Is Saturated Fat bad? Does limiting dietary cholesterol work?
Based on the latest evidence based research the short answer to both these questions is no. Fat is an excellent source of energy and unlike grains is free of anti-nutrients. In fact fats have the advantage of aiding in absorption of nutrients as well as leveling out blood sugar.
Saturated fat is important to immune function, bone health as well as an important source of the fat soluble vitamins A, D, E and K. Several large meta studies have now determined that saturated fat doesn’t cause heart disease, and in fact a diet high in saturated fat is protective against stroke. (1) In only a small percent of people does dietary intake of saturated fat increase serum cholesterol levels (but not blood levels). This is likely due to genetic factors and is why in the clinic we look at an individual’s levels, not the averages found in research. We now know that saturated fat is a healthy and important part of a real food diet.
Cholesterol is an essential nutrient and only about 20% comes from diet. Most of it is produced in the liver to perform a host of important functions throughout the body. Recent research showed that 70% of people who ate 2-4 egg yolks per day had no change in serum cholesterol levels. The other 30% showed an increase in both HDL (the protective cholesterol) and LDL (the ‘bad’ cholesterol) particles. It’s the ratio of these two that’s important and since both increased it was determined clinically insignificant. (2) Canada, the EU and Australia have lifted the recommendation to restrict cholesterol and for good reason. It’s the LDL particles rather than the amount of cholesterol in these lipoproteins that cause plaque formation. People with high cholesterol who have a heart attack always also have at least one other high risk factor like smoking or high blood pressure contributing to the incident.
What about monounsaturated fats? And naturally occurring trans fats?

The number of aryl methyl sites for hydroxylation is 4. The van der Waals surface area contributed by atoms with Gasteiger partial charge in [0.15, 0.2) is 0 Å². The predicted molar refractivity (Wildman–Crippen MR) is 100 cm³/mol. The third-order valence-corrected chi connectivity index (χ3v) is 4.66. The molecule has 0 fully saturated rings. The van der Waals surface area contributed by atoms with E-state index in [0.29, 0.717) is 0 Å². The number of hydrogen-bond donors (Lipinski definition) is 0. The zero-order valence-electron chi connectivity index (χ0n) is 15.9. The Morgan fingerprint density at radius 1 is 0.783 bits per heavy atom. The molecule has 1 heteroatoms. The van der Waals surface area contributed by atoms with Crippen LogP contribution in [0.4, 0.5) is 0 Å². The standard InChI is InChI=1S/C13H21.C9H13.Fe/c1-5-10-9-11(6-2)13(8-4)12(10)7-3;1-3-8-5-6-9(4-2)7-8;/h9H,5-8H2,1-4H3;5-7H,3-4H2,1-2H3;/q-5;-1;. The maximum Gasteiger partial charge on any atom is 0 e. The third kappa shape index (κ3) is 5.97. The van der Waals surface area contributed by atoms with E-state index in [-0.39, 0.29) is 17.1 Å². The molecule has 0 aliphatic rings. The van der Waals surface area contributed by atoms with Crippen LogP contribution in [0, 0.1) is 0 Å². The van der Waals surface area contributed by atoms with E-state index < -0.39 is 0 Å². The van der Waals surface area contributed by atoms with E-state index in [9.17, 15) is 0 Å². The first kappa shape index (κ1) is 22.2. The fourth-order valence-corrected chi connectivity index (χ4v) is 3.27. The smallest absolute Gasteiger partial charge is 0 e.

The benefits of monounsaturates like oleic acid is that they reduce oxidation and inflammation, increase HDL, lower LDL, lower blood pressure and decrease thrombosis. The highest sources of this come from macadamia nuts, olive oil, avocados, almonds, duck fat, egg yolks and lard. Like saturated fats these are not toxic even in high doses. Even the American Heart Association agrees that these are healthy.
Conjugated linoleic acid comes from meat and dairy products of pasture raised animals. This is a naturally occurring trans fat. Its benefits range from reducing heart disease, inflammation and tumours to reducing type two diabetes by improving glucose tolerance and insulin sensitivity.
Does meat cause inflammation?
There has been a lot of debate around this question and it boils down to the most important long chain omega 6 arachidonic acid (ARA) which does have some pro-inflammatory compounds. The crunch is that ARA also contains anti-inflammatory compounds and the research has shown that even a high intake is not associated with an increase in inflammation. I have noticed this both personally and clinically which points to using these highly nutritious foods liberally and ensuring you also eat some of these important long chain omega 3 fats that have EPA and DHA available.
What is better than fish oil?
Eating fish of course! Ten to twenty ounces per week of cold water, fatty fish from wild sources is the best way to ensure brain health and lowered inflammation in the body. I can’t emphasize how important this is and it’s why I talk to almost all my patients about EPA and DHA levels. Due to oxidative damage that can happen with supplements, eating salmon, mackeral, sardines, herring and anchovies is the best way to ensure your levels are where they need to be. If this is not part of your diet then 1 gram of fish oil per day is enough. A shorter treatment of a higher dose is indicated for systemic inflammation but should not be continued over the long-term.
What to steer clear of completely or as much as possible.
Industrial seed oils including canola, sunflower, safflower, soy, cottonseed and grapeseed to name a few. These are high calorie, low nutrient fats that have only been around for a tiny amount of our evolutionary history. We know now that they contribute to obesity and a range of other health conditions.